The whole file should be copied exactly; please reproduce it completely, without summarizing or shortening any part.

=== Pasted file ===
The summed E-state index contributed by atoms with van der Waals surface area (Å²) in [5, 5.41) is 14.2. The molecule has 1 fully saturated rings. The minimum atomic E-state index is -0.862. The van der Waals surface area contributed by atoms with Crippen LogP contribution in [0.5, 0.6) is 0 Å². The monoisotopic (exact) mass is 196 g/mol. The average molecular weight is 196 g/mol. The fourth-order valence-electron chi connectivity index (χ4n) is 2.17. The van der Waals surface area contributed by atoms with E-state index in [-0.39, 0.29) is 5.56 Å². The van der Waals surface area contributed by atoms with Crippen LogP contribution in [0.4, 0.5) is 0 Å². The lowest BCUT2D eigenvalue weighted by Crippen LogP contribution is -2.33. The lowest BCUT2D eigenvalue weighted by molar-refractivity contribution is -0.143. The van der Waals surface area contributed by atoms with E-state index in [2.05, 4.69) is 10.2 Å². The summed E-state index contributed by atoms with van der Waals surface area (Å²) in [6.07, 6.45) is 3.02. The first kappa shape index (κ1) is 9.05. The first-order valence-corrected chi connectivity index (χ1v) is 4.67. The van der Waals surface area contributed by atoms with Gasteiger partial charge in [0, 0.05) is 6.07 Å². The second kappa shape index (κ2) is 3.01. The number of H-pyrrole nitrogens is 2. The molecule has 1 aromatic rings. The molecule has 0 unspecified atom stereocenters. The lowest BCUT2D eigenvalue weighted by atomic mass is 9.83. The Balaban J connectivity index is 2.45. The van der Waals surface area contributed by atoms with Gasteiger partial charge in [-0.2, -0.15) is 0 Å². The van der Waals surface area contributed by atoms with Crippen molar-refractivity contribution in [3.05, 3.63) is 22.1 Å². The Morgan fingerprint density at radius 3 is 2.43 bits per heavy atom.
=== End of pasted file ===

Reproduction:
The summed E-state index contributed by atoms with van der Waals surface area (Å²) in [5, 5.41) is 14.2. The molecule has 1 fully saturated rings. The minimum atomic E-state index is -0.862. The van der Waals surface area contributed by atoms with Crippen LogP contribution in [0.5, 0.6) is 0 Å². The monoisotopic (exact) mass is 196 g/mol. The average molecular weight is 196 g/mol. The fourth-order valence-electron chi connectivity index (χ4n) is 2.17. The van der Waals surface area contributed by atoms with E-state index in [-0.39, 0.29) is 5.56 Å². The van der Waals surface area contributed by atoms with Crippen LogP contribution in [0.4, 0.5) is 0 Å². The lowest BCUT2D eigenvalue weighted by Crippen LogP contribution is -2.33. The lowest BCUT2D eigenvalue weighted by molar-refractivity contribution is -0.143. The van der Waals surface area contributed by atoms with E-state index in [2.05, 4.69) is 10.2 Å². The summed E-state index contributed by atoms with van der Waals surface area (Å²) in [6.07, 6.45) is 3.02. The first kappa shape index (κ1) is 9.05. The first-order valence-corrected chi connectivity index (χ1v) is 4.67. The van der Waals surface area contributed by atoms with Gasteiger partial charge in [0, 0.05) is 6.07 Å². The second kappa shape index (κ2) is 3.01. The number of H-pyrrole nitrogens is 2. The molecule has 1 aromatic rings. The molecule has 0 unspecified atom stereocenters. The lowest BCUT2D eigenvalue weighted by atomic mass is 9.83. The Balaban J connectivity index is 2.45. The van der Waals surface area contributed by atoms with Gasteiger partial charge in [-0.2, -0.15) is 0 Å². The van der Waals surface area contributed by atoms with Crippen molar-refractivity contribution in [3.05, 3.63) is 22.1 Å². The Morgan fingerprint density at radius 3 is 2.43 bits per heavy atom.